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Welcome to Cross Country

Bertrand Edwards

One of the more popular Culver City High School sports among students new and returning is cross country, a fall season sport that competes in long distance running. These athletes run approximately 5 kilometers in their races and up to 30 miles per week in preparation for their meets. The CCHS cross country (XC) team draws students of all experiences and running backgrounds, helping everyone to achieve their physical and personal goals in the sport. And while the coaches aim to develop students’ running abilities, Head Coach Tom Fritzius also said, “cross country is more than running.” The sport is also focused on helping students learn important values like hard work and realistic goal-setting, which they can apply to other parts of their lives. 

“Cross country is a race against yourself, trying to beat your personal best,” senior Xavier Vegas said, who is one of six team captains. “The team is fun to hang out with and the trips we go on during the season and off-season bring me back every year.”

Another captain, junior Momoka Miyashiro, said: “The running makes me feel accomplished and it’s therapeutic; when I run I’m able to focus on one goal and it helps me clear my mind for the day.” 

The CCHS XC team has around eight or nine meets per season, which usually take place on Saturdays. Since the team is also in the Bay League, they compete in two league competitions as well including the Bay League Final, where the top three out of five teams advance to the CIF Prelims. The team has participated in many of the most prestigious XC meets this season including Woodbridge Invitational, Clovis Invitational, and Mt. Sac Invitational, giving students opportunities to compete at a high level. The team trains everyday to gear up for these meets, but their preparation begins before the season even starts.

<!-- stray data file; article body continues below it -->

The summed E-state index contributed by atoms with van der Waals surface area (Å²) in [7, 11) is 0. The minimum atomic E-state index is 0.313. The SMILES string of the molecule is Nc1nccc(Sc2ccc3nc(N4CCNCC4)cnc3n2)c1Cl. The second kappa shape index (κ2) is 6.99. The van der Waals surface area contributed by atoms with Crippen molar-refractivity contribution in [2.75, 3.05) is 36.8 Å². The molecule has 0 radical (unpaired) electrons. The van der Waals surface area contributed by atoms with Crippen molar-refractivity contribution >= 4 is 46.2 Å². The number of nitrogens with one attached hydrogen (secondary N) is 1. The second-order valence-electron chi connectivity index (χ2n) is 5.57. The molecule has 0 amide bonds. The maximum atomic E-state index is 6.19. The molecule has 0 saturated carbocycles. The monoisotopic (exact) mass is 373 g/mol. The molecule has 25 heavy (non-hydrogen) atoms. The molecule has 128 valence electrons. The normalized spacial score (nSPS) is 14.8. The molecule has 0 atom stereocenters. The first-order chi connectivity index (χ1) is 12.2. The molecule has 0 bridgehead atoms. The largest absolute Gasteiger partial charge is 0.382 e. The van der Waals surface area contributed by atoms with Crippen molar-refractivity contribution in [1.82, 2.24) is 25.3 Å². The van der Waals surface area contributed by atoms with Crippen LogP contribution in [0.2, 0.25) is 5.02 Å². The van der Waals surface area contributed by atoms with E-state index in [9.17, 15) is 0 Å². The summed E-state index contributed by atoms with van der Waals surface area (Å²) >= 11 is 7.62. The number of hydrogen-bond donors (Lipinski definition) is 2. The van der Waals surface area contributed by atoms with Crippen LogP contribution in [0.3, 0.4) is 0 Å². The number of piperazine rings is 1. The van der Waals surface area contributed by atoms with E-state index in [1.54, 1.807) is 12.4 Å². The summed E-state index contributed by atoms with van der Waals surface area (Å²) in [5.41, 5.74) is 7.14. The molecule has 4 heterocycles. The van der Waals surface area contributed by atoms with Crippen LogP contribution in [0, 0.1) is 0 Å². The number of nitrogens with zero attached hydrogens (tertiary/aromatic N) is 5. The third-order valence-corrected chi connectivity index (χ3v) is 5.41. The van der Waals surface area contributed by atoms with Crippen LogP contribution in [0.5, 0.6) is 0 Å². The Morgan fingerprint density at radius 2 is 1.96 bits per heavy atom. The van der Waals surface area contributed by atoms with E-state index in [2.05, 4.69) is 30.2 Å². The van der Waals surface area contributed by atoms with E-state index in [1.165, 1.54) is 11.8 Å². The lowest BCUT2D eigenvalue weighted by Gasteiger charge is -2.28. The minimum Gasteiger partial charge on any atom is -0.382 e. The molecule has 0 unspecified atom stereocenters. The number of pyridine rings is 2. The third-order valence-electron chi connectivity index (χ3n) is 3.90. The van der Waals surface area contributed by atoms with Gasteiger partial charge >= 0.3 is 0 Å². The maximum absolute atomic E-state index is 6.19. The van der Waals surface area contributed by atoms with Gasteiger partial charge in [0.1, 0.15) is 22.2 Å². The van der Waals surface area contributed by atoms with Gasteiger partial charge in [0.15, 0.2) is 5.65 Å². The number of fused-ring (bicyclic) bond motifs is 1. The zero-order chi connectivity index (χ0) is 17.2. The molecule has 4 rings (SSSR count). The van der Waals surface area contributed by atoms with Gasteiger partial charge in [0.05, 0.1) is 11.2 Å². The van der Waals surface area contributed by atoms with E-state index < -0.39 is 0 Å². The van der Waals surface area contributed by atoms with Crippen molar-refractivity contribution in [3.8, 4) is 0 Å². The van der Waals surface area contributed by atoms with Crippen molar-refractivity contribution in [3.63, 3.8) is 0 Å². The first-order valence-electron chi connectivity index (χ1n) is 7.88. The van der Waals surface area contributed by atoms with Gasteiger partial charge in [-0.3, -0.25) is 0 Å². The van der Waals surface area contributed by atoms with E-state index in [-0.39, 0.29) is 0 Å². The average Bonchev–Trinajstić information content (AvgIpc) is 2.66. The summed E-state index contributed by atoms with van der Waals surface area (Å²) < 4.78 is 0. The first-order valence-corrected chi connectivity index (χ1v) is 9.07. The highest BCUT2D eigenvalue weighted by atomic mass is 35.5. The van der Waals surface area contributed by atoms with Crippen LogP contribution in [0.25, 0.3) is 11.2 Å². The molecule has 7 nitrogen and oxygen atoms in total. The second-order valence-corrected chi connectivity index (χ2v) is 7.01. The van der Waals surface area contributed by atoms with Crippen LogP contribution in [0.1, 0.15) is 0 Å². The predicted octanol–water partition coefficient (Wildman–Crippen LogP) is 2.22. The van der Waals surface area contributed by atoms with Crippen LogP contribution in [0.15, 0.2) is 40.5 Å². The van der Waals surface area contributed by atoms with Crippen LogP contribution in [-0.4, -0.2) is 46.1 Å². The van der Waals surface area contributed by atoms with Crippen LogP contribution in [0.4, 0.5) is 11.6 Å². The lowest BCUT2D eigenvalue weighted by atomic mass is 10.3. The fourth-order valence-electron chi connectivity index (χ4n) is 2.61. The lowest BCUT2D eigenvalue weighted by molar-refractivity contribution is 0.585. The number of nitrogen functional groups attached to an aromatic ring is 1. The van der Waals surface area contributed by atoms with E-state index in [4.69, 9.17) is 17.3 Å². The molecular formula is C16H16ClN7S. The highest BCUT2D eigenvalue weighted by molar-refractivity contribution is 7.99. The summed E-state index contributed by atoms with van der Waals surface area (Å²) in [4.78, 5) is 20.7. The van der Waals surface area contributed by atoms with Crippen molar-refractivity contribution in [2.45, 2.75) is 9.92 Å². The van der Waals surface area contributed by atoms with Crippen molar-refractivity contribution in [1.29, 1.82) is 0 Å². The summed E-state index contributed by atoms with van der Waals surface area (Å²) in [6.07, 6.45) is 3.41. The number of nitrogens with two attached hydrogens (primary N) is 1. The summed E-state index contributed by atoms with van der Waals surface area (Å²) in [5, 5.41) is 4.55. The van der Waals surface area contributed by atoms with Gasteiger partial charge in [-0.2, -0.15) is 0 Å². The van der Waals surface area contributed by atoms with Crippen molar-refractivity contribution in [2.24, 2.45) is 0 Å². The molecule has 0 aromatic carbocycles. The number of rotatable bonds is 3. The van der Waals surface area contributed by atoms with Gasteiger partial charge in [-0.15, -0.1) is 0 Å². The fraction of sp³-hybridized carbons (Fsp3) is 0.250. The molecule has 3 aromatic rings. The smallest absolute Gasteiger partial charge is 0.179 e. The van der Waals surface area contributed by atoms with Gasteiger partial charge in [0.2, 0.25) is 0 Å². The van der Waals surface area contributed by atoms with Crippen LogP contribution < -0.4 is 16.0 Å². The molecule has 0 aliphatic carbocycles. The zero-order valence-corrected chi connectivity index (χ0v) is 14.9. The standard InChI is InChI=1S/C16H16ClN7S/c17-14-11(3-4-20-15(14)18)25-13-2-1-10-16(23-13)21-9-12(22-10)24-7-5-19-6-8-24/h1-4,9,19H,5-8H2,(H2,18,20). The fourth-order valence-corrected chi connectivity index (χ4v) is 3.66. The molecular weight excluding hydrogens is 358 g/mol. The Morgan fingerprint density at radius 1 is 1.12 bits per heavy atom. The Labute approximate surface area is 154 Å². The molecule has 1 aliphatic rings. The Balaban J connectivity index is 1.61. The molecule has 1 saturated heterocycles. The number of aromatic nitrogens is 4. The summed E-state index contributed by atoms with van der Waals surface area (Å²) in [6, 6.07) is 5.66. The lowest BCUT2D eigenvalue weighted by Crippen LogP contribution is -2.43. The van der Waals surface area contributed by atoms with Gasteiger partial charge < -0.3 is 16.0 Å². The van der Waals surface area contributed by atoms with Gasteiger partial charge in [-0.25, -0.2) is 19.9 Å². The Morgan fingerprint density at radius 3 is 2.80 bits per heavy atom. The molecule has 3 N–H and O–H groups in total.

For anybody trying to join the cross country team, it is essential to be a part of the summer training program. Every day during the summer, the team goes for daily runs to keep their form for the next year. The program is not limited to just the students; graduates and parents are allowed to run with the team and be a part of the summer program. Training is in the mornings and evenings, allowing for more flexible schedules. Many students have other commitments or are busy with new classes at the start of the season, and sometimes are not able to attend training. The summer program is useful to not backtrack in progress. Even if you don’t want to join the cross country team for the fall season, the summer program can help you stay in shape during the off-season for another sport. 

Coach Fritzius elaborated more on his statement and said, “Our focus is developing athletes academically, physically, and socially.” He also emphasizes that to be a great teammate is simple: put in the effort for the results you want.

Students get to socialize with new welcoming faces, and help students get out of the regular circles they might be accustomed to. Leo Marcus, a sophomore on the team, said: “Cross country is very useful, as it helps me stay in shape, while at the same time being part of a great team and competing to push myself to the next level. I would definitely recommend others do cross country.” 

The cross country team has also fostered athletes such as Coach Anniya Louis. When she was attending Culver City High School, she was the state champion in track, and her success is largely credited to the cross country team. 

Cross country is an opportunity not only to stay in shape, but an opportunity for athletes to build solidarity and prepare them for the future. No tryouts are required; the coaches just emphasize to students that the effort they put in reflects on their performance. The CCHS XC team’s last meet of the year will be Thursday, Nov. 2, where the varsity boys and girls teams will have a chance to qualify for CIF Prelims.

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About the Contributors
Matthew Gonzalez, Staff Writer
Bertrand Edwards
Bertrand Edwards, Staff Photographer
Hi, I'm Bert and this is my senior year at CCHS. This is my first year as a photographer for The Centaurian. Outside of the Journalism club, I write for the Culver Chronicle and take photos for the yearbook. My interests include photography, as well as history, astrophysics, antiquing and baking.

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